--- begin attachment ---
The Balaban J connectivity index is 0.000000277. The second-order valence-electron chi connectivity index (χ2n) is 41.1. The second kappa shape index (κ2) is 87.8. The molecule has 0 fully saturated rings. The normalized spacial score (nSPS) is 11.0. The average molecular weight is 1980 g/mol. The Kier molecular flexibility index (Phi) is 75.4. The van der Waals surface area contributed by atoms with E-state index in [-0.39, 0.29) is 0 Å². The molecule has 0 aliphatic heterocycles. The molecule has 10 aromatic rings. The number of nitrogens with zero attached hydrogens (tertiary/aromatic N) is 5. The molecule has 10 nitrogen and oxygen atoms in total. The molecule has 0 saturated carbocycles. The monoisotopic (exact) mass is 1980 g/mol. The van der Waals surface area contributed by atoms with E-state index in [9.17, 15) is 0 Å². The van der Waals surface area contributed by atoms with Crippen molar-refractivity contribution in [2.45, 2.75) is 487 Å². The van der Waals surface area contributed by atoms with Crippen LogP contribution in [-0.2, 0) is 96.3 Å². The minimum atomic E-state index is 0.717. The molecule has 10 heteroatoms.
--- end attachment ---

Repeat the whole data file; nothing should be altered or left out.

The Balaban J connectivity index is 0.000000277. The second-order valence-electron chi connectivity index (χ2n) is 41.1. The second kappa shape index (κ2) is 87.8. The molecule has 0 fully saturated rings. The normalized spacial score (nSPS) is 11.0. The average molecular weight is 1980 g/mol. The Kier molecular flexibility index (Phi) is 75.4. The van der Waals surface area contributed by atoms with E-state index in [-0.39, 0.29) is 0 Å². The molecule has 0 aliphatic heterocycles. The molecule has 10 aromatic rings. The number of nitrogens with zero attached hydrogens (tertiary/aromatic N) is 5. The molecule has 10 nitrogen and oxygen atoms in total. The molecule has 0 saturated carbocycles. The monoisotopic (exact) mass is 1980 g/mol. The van der Waals surface area contributed by atoms with E-state index in [9.17, 15) is 0 Å². The van der Waals surface area contributed by atoms with Crippen molar-refractivity contribution in [2.45, 2.75) is 487 Å². The van der Waals surface area contributed by atoms with Crippen LogP contribution in [-0.2, 0) is 96.3 Å². The minimum atomic E-state index is 0.717. The molecule has 10 heteroatoms.